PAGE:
As part of the IES Seoul Program, we did an overnight trip to Jeonju, a Hanok village in the Southwestern part of South Korea (a hanok village is a traditional Korean-style building). When we first got to Jeonju, we started off by getting lunch. The speciality food in Jeonju is bibimbap because it’s an agricultural area where a lot of vegetables and rice are grown. The meal was absolutely delicious! Then, we dressed up in hanbok, which is traditional Korean dress. For women, this includes jeogori, the basic upper garment of the hanbok, goreum, the strings that fasten the clothes together, and the chima, or skirt. Hanbok were usually only worn by the Korean nobility during the Joseon dynasty, and include colorful patterns on the skirts. While wearing hanbok, we walked around Jeonju and visited the Gyeonggijeon shrine, where we took so many pictures! Then, we ate bingsu at a local cafe. Bingsu is a milk-based shaved ice dessert with sweet toppings, usually mango or red bean.
After wearing the hanbok, our tour guide took us up to a lookout point and then we had the time to walk around the Ihwa mural village, which had so many cute paintings! That night, we got the opportunity to stay in one of the traditional hanok houses. We actually slept on the floor, which is actually pretty common in traditional Korean households. In fact, the raised bed was actually an adoption from Western culture.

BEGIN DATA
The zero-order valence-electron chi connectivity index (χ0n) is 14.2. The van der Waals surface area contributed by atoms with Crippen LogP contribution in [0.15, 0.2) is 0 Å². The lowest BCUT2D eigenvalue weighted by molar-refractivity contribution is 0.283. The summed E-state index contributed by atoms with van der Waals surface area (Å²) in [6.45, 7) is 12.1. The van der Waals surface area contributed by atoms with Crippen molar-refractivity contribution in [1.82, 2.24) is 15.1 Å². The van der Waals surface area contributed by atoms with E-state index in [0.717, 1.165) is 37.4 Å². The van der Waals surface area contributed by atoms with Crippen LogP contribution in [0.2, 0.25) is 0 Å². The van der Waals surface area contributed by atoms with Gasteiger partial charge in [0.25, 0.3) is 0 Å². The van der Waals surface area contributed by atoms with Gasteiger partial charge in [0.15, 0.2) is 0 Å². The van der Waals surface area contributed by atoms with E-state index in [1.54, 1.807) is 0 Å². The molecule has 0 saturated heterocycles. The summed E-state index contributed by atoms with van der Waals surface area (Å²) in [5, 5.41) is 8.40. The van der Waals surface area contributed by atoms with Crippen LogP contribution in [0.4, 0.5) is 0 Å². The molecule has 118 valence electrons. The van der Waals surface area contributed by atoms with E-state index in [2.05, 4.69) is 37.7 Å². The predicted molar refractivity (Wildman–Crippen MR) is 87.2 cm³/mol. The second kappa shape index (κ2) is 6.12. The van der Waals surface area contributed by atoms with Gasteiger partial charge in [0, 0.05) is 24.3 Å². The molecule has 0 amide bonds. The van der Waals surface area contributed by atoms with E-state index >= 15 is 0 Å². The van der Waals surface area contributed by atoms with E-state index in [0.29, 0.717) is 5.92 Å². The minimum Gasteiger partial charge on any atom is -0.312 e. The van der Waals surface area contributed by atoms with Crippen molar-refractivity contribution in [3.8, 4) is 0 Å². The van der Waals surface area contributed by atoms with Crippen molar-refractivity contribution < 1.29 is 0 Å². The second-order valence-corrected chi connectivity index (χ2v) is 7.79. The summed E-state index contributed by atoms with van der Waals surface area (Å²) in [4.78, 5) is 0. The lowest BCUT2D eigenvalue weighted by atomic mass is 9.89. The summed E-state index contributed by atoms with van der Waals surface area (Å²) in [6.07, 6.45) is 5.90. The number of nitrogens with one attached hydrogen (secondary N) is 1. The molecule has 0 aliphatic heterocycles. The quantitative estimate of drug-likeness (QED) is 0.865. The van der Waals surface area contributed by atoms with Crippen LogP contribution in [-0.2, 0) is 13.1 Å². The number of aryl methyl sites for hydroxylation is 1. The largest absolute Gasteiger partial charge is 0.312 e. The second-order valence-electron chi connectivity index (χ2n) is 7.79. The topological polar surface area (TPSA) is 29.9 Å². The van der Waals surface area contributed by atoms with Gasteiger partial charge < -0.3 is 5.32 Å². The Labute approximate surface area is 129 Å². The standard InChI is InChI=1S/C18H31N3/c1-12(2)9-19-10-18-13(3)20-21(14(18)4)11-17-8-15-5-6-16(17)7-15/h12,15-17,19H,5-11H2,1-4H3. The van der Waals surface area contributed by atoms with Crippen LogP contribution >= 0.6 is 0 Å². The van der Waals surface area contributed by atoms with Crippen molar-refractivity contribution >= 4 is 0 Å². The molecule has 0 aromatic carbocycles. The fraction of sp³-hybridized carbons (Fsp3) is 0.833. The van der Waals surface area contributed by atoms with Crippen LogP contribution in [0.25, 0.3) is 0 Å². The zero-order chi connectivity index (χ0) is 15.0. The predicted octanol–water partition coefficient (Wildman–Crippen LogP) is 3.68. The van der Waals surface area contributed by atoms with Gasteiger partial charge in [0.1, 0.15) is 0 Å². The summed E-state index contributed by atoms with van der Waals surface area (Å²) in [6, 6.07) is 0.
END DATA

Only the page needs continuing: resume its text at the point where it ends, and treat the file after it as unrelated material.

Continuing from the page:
On our second day in Jeonju, we visited the Jeonju Museum of History and the local residence of the governor during the Joseon dynasty. Later, we took the bus out to the Jeonju Hanbyuk Cultural Center, a beautiful area in the countryside, where we learned how to make Korean paper. Finally, we headed back to Seoul. On our way back, we stopped at a rest stop for snacks, which honestly was a sight in and of itself! Rest stops in the US simply cannot compare; while there may be a gas station, 7/11, and McDonald's in the US, the rest stops in Korea have huge food courts, several coffee shops, fast food places, and all kinds of snacks. It’s basically a food paradise.
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My name is Sarah and I'm a student at Rice University. I'm a double major in history and anthropology, and I love to read and write. My favorite hobbies are walking around cities and trying new coffee shops!